Vagueofgodalming June 4, 2008 at 4:04 AM

It would be nice to have a diagram with the arms labelled, showing the old and new interpretations. JPL don’t seem to have published one.

LLDIAZ June 4, 2008 at 6:07 AM

I thought the theory was when we moved in and out of the galactic plain we were less protected not spiral arms.

GBendt June 4, 2008 at 1:04 AM

Since several years it is known that our Milky Way is a barred spiral galaxy. As barred spiral galaxies have two spiral arms, our home galaxy has two spiral arms, too.

NGC1365 gives a good impression of the look spectators from outside have on our Milky Way .

When the first maps of our galaxy were drawn some 60 years ago, the ability to interpret radio measurements was not that advanced than it is today, but these maps were a good to begin with.

Any idea someone has about our Milky way is necessarily based on the knowledge that he or she has. If some new findings increase the knowledge, someone´s idea of the Milky Way has to adapt respectively.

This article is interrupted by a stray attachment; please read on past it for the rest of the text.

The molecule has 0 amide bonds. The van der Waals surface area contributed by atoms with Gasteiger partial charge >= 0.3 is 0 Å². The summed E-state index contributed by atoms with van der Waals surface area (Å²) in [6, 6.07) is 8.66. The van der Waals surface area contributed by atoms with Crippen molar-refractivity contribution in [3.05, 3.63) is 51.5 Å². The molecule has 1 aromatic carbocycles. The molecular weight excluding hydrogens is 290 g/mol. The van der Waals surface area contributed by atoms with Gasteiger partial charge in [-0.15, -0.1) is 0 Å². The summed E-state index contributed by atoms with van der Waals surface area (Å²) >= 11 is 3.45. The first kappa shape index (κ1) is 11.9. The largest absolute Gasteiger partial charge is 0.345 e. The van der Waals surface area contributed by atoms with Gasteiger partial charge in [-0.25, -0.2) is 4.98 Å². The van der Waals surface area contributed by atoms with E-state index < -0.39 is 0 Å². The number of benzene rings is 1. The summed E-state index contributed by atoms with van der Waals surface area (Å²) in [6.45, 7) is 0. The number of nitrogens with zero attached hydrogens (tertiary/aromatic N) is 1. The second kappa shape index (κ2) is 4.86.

The last centuries of astronomical investigations came along with a permanent change of the contemporary idea of the structure our galaxy and the universe. This process of continuing change has not yet ended: I think it is really starting right now.

Regards,

Günther

alphonso richardson June 4, 2008 at 3:04 AM

Oh well………………

Jon June 4, 2008 at 5:06 AM

Hey Sili,

I’ll take that bet on mass-extinctions due to passing through spiral arms. Looking at the new picture of the Milky Way there sure seems to still be plenty of major and minor arms for the solar system to past through as it orbits around the center of the galaxy. Did you look at the new picture of the Milky Way at the begining of the article?